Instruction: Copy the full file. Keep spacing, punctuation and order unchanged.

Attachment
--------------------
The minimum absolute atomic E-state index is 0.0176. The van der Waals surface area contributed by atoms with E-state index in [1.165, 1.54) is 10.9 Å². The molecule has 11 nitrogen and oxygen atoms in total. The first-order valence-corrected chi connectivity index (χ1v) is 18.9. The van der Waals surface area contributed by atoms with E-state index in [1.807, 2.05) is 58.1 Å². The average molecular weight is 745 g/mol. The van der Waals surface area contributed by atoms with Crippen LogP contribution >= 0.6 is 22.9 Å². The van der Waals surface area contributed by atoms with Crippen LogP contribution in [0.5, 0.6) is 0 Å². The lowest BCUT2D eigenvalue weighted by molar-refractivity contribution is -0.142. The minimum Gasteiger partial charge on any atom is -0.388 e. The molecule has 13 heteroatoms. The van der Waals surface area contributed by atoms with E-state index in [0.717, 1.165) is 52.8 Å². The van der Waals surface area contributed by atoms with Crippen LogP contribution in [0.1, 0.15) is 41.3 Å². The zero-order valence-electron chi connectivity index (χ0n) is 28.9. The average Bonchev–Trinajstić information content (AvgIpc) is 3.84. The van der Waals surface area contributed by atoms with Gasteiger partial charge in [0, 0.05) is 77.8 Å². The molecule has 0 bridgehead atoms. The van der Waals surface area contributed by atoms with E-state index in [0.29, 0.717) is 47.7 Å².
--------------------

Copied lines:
The minimum absolute atomic E-state index is 0.0176. The van der Waals surface area contributed by atoms with E-state index in [1.165, 1.54) is 10.9 Å². The molecule has 11 nitrogen and oxygen atoms in total. The first-order valence-corrected chi connectivity index (χ1v) is 18.9. The van der Waals surface area contributed by atoms with E-state index in [1.807, 2.05) is 58.1 Å². The average molecular weight is 745 g/mol. The van der Waals surface area contributed by atoms with Crippen LogP contribution >= 0.6 is 22.9 Å². The van der Waals surface area contributed by atoms with Crippen LogP contribution in [0.5, 0.6) is 0 Å². The lowest BCUT2D eigenvalue weighted by molar-refractivity contribution is -0.142. The minimum Gasteiger partial charge on any atom is -0.388 e. The molecule has 13 heteroatoms. The van der Waals surface area contributed by atoms with E-state index in [0.717, 1.165) is 52.8 Å². The van der Waals surface area contributed by atoms with Crippen LogP contribution in [0.1, 0.15) is 41.3 Å². The zero-order valence-electron chi connectivity index (χ0n) is 28.9. The average Bonchev–Trinajstić information content (AvgIpc) is 3.84. The van der Waals surface area contributed by atoms with Gasteiger partial charge in [0, 0.05) is 77.8 Å². The molecule has 0 bridgehead atoms. The van der Waals surface area contributed by atoms with E-state index in [0.29, 0.717) is 47.7 Å².